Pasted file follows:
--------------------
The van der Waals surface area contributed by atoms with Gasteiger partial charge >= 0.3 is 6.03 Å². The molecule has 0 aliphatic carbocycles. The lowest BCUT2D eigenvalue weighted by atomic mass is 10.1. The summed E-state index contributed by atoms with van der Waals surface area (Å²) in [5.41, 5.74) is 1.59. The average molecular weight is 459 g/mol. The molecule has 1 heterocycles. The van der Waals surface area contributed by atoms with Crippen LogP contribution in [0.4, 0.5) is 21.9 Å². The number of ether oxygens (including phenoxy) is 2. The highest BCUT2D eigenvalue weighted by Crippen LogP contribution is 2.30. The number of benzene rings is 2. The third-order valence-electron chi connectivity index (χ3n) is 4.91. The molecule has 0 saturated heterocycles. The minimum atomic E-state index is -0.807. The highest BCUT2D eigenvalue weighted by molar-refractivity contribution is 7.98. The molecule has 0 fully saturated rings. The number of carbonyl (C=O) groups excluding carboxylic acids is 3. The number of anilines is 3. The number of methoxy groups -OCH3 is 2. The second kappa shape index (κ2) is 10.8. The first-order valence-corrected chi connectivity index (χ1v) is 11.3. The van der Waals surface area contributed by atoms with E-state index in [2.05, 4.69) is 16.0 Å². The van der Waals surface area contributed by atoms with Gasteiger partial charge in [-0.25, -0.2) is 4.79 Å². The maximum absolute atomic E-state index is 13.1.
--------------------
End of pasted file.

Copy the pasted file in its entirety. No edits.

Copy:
The van der Waals surface area contributed by atoms with Gasteiger partial charge >= 0.3 is 6.03 Å². The molecule has 0 aliphatic carbocycles. The lowest BCUT2D eigenvalue weighted by atomic mass is 10.1. The summed E-state index contributed by atoms with van der Waals surface area (Å²) in [5.41, 5.74) is 1.59. The average molecular weight is 459 g/mol. The molecule has 1 heterocycles. The van der Waals surface area contributed by atoms with Crippen LogP contribution in [0.4, 0.5) is 21.9 Å². The number of ether oxygens (including phenoxy) is 2. The highest BCUT2D eigenvalue weighted by Crippen LogP contribution is 2.30. The number of benzene rings is 2. The third-order valence-electron chi connectivity index (χ3n) is 4.91. The molecule has 0 saturated heterocycles. The minimum atomic E-state index is -0.807. The highest BCUT2D eigenvalue weighted by molar-refractivity contribution is 7.98. The molecule has 0 fully saturated rings. The number of carbonyl (C=O) groups excluding carboxylic acids is 3. The number of anilines is 3. The number of methoxy groups -OCH3 is 2. The second kappa shape index (κ2) is 10.8. The first-order valence-corrected chi connectivity index (χ1v) is 11.3. The van der Waals surface area contributed by atoms with E-state index in [2.05, 4.69) is 16.0 Å². The van der Waals surface area contributed by atoms with Gasteiger partial charge in [-0.25, -0.2) is 4.79 Å². The maximum absolute atomic E-state index is 13.1.